Friday, February 8, 2013

Friday Nasihah

Living The Quran
Surah Yunus (Jonah) Chapter 10: Verse 23 (partial)
"O you people, surely your iniquity is but against your selves."
Iniquity is defined as harming anything in creation without just cause. The word is a translation of baghi, which is derived from the Arabic word that denotes desire. In this context, the problem is desiring something to the point of transgressing the rights of others to attain it. The iniquity and injustice that people aim at others ultimately work against the perpetrators.
Imam Mawlud makes an analogy between iniquity and a powerfully intoxicating wine (called qarqaf) that makes one shudder when swallowed. This metaphorical wine is the "love of position," which is a major motivation that impels some to wrong others. Even petty office managers oppress their subordinates for the purpose of marking their territory and securing their positions. Tyrants on corporate boards pull off power plays to acquire more authority or remove those whom they perceive to be potential challenges to their authority or position.
But the world's most powerful leaders, after finally achieving what they so badly coveted, taste death. All their power abruptly vanishes at death's door, the great leveler. Their minions die just the same, those who did whatever they could to move closer to people of authority.
Compiled From:
"Purification of the Heart" - Hamza Yusuf, pp, 32, 33
Understanding the Prophet's Life (peace be upon him)
Even before birth, when a man is merely an embryo in the womb of his mother, certain responsibilities are prescribed for him. Bukhari relates on the authority of Zaid ibn Masud that the Prophet, peace be upon him, said: "Each one of you is collected in the womb of his mother for forty days, and then turns into a clot for an equal period, and turns into a piece of flesh for a similar period and then Allah sends an angel and orders him to write four things, i.e., his provision, his age at death, and whether he will be of the wretched or the blessed. Then the soul is breathed into him. And by Allah, a person among you may do deeds of the People of Fire until there is only a cubit or an arm-length distance between him and the fire but then the writing precedes, and he does the deeds of the People of Paradise and enters it; and a man does the deeds of the People of Paradise till there is only a cubit or two between him and Paradise, and then that writing precedes and he does the deeds of the People of the Fire and enters it." [Bukhari, Ahmed, Muslim]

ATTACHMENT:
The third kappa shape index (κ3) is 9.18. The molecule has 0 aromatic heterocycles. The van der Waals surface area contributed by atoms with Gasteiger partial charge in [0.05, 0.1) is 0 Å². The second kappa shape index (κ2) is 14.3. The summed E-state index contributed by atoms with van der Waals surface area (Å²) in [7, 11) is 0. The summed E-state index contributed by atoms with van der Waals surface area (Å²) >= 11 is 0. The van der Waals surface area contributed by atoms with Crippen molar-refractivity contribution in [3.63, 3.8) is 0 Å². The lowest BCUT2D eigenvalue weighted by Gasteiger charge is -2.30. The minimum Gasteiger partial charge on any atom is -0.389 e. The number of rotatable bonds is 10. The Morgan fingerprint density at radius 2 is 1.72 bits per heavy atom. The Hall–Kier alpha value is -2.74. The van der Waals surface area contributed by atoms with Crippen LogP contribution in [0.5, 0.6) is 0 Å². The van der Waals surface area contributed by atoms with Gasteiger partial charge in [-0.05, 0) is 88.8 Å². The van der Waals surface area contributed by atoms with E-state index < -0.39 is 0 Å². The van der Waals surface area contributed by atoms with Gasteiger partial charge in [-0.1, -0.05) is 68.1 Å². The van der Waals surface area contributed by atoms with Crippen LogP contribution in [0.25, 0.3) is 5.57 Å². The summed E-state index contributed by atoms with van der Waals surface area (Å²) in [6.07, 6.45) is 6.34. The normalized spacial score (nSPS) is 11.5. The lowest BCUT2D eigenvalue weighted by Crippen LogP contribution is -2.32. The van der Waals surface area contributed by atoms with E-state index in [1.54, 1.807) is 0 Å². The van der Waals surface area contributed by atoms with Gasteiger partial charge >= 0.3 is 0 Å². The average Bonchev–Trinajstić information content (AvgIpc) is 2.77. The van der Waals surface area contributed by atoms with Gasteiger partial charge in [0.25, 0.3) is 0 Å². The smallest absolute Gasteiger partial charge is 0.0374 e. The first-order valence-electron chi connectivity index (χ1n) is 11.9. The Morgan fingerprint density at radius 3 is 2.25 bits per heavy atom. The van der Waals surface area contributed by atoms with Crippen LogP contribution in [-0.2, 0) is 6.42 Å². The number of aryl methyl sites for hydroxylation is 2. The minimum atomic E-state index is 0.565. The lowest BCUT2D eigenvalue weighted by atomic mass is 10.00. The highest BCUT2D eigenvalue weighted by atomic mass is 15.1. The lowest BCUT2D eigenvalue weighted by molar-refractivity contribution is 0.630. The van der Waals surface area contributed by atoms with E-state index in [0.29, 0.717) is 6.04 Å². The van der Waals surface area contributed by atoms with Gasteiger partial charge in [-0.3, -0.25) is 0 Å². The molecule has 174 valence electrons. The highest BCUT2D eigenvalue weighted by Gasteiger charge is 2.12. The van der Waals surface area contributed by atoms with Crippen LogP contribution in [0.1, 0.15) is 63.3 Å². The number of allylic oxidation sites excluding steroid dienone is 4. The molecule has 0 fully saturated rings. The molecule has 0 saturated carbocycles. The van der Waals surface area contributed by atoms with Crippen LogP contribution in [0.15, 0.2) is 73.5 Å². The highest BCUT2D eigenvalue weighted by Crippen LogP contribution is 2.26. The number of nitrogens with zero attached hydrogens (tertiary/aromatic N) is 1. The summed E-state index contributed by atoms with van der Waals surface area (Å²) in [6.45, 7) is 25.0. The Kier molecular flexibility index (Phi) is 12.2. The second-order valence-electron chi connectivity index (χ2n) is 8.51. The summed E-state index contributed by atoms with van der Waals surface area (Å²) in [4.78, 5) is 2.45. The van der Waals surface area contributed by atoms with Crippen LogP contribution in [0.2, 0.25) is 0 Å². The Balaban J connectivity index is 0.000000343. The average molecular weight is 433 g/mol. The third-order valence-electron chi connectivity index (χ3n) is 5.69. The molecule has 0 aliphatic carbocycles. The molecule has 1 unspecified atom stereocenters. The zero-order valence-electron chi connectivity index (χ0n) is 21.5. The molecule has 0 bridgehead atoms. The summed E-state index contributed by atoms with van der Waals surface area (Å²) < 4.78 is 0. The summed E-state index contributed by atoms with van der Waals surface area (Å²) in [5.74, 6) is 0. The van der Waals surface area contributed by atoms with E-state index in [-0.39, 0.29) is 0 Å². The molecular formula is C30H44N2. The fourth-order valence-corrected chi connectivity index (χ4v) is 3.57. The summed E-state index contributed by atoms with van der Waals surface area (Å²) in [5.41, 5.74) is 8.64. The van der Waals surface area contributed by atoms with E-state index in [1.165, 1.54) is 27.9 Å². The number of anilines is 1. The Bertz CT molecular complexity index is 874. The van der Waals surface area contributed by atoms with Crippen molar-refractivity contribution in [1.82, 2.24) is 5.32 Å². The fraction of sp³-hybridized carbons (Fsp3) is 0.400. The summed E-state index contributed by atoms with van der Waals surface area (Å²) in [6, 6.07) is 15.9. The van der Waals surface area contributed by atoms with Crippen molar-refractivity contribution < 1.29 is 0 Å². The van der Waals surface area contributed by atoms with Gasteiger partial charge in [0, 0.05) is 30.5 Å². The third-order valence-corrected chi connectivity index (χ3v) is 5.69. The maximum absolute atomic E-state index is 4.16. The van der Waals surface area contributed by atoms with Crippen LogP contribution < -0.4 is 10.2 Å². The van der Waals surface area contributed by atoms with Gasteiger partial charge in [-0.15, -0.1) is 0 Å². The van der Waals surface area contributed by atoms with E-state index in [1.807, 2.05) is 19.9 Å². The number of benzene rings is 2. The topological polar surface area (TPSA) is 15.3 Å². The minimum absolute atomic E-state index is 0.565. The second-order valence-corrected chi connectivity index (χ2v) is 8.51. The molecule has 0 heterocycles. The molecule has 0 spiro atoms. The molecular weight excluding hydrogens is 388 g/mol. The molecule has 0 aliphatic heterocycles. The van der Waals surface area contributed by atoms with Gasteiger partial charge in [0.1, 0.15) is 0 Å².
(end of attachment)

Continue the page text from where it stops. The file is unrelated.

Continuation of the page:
It is wrong to think that this tradition is in conflict with the capability of man for responsibility. This hadith intends to underline three things:
First, it warns pious people against such evils as may ruin their good deeds, like pride, vainglory, hypocrisy, and other hidden evils that can render all of a person's good deeds in vain.
Second, it gives hope to those who have wronged themselves, for it is still possible for them to substitute the humiliation that accompanies sin for the honour that always goes with obedience to Allah's will. This assurance is likely to strengthen their resolve at a crucial moment and change their attitude from evil to good.
Third, it draws the attention of both the faithful and the sinful to Allah. If one seeks help from Allah and places trust in Him, one's hidden capabilities and faculties develop and one finds it easy to perform the acts that please Allah, while keeping away from those that invoke His wrath.
This three-fold purpose creates in man a sense of responsibility that leads him onto the straight path.
Compiled From:
"Freedom and Responsibility in Quranic Perspective" - Hasan Al-Anani, pp, 43, 44
Ordinary and Uncool
One destructive obsession related to perfectionism is the fascination with celebrity culture. We desperately flip through magazines to find out all of the intimate details about the stars we love and the ones we hate. We want to know who has lost weight, how they decorate their houses, what they eat, what they feed their dogs ... you name it. If they eat it, wear it, own it or lose it - we want to do the same!
We want to share in their lives because we believe it's the way to bring us closer to the perfection we seek. Celebrities also bring us closer to another highly coveted asset - coolness. Unfortunately, in a culture driven by profit, there are multibillion-dollar industries making sure that perfection and coolness stay as elusive as they are seductive. There is no such thing as perfect enough or cool enough.
In our culture, the fear and shame of being ordinary is very real. We seem to measure the value of people's contributions (and sometimes their entire lives) by their level of public recognition. In other words, worth is measured by fame and fortune.
Our culture is quick to dismiss quiet, hardworking men and women. In many instances, we equate ordinary with boring or, even more dangerous, ordinary has become synonymous with meaningless. One of the greatest cultural consequences of devaluing our own lives has been our tolerance for what people do to achieve their "extraordinary" status.
Baseball players who pump themselves full of steroids and hormones are heroes. Corporate leaders with billion-dollar salary packages are envied, even if their employees are losing their pensions and benefits at the same time. Young children are overstressed and suffering from high rates of anxiety due to the overscheduling of extracurricular activities and the emphasis on standardized testing scores.
These examples beg the question, what are we willing to sacrifice in our pursuit of the extraordinary?
Compiled From:
"I Thought It Was Just Me" - Brene Brown, pp. 203-205


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